In his critical op-ed. on Donald Trump, Luigi Zingales presents useful distinctions between a pro-market and a pro-business businessman.
Among self-identified Republicans in a 2010 Booth-Kellogg survey, 43 percent agreed that “big business distorts the functioning of markets to its own advantage,” and only 22 percent disagreed. But the Republican establishment has happily become big business’s mouthpiece. This fracture became evident during the congressional debate on the Troubled Asset Relief Program: Many Republicans in the House voted against it, even though it came from George W. Bush, a Republican……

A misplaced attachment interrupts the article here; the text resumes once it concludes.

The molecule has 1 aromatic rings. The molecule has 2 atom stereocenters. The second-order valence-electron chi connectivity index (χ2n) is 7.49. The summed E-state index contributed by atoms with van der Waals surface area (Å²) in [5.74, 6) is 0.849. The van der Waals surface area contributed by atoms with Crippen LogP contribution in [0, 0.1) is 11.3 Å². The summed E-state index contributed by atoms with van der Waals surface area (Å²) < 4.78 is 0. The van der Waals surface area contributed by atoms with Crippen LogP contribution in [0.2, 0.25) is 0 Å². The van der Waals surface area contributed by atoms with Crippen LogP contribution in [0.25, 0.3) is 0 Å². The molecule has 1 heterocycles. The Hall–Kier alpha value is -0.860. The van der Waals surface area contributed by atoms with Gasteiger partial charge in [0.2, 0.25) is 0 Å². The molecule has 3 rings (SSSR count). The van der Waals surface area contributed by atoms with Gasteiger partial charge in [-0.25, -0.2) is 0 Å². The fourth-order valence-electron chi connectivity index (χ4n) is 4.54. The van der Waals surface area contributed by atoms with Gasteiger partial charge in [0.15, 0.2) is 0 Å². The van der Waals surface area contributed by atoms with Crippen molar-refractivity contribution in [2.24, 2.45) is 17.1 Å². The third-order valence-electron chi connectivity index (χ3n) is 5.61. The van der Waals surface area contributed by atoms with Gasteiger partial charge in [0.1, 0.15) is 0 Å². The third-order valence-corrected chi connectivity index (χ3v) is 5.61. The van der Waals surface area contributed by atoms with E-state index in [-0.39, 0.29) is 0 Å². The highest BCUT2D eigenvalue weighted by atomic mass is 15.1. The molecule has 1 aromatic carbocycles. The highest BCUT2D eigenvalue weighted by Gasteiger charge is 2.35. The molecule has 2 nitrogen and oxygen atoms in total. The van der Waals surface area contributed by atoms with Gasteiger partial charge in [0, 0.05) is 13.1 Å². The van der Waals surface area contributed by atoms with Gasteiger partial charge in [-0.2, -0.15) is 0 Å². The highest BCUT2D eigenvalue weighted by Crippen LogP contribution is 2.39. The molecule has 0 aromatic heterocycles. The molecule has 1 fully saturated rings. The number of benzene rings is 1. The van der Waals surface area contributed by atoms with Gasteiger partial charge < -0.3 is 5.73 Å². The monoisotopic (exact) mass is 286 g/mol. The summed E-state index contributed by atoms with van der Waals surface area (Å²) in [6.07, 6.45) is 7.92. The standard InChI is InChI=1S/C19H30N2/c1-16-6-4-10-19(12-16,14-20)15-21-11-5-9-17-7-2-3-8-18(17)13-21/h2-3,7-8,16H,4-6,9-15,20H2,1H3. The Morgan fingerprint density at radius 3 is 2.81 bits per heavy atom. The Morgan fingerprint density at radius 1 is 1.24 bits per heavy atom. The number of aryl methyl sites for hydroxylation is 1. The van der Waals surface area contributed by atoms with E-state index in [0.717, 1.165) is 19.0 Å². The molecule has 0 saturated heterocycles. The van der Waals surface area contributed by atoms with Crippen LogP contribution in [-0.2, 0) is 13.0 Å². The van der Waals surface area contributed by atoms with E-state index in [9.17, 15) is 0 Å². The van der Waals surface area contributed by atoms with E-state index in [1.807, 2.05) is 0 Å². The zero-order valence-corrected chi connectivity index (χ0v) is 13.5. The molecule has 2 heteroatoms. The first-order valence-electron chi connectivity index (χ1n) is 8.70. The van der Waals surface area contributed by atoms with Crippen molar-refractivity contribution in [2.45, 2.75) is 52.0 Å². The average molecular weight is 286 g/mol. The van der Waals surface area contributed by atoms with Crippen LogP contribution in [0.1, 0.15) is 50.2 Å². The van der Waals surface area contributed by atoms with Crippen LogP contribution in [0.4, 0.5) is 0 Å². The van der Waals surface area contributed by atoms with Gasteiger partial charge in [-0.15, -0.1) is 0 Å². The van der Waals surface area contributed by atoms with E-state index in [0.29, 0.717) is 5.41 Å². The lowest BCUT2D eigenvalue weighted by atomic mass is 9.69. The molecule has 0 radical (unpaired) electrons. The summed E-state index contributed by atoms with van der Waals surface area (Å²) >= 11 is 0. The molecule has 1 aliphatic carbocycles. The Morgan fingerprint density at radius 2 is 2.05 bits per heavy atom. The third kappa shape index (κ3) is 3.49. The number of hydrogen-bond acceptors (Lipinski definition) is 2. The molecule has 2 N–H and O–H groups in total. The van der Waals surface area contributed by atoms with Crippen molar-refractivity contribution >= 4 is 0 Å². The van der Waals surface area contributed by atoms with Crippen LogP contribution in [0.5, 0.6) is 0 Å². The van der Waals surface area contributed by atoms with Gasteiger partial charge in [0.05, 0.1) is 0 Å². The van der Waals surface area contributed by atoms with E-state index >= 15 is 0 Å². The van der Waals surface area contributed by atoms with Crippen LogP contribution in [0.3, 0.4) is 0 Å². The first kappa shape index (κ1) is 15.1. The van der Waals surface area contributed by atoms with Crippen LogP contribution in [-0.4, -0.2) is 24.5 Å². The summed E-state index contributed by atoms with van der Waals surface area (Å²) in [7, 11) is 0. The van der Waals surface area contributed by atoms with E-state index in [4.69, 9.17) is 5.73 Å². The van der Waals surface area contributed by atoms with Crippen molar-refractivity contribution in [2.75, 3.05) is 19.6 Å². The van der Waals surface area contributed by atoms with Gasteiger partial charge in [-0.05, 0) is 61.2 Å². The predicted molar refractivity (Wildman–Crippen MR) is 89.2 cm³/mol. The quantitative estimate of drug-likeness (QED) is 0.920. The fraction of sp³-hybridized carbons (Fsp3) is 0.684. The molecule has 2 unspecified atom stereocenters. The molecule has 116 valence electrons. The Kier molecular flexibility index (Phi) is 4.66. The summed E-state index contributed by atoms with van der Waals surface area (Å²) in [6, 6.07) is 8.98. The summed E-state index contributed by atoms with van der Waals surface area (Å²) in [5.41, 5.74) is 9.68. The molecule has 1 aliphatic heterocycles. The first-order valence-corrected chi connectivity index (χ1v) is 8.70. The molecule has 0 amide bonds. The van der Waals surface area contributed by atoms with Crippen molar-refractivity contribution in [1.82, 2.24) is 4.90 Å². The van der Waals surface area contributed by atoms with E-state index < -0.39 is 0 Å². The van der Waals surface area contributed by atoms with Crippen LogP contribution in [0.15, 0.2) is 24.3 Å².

….. We cannot blame voters for being confused about pro-business versus pro-market politicians. The Republican establishment deserves most of the responsibility. Being pro-market means being in favor of competition and against excessive concentration, as Theodore Roosevelt was. Business executives are pro-market when they want to enter a new sector.
But when they become established in a sector, they favor entry restrictions, excessive licensing, distortive regulation and corporate subsidies. Those policies are pro-business (in the sense that they favor existing businesses), but they are harmful and distort a competitive market economy. [Link]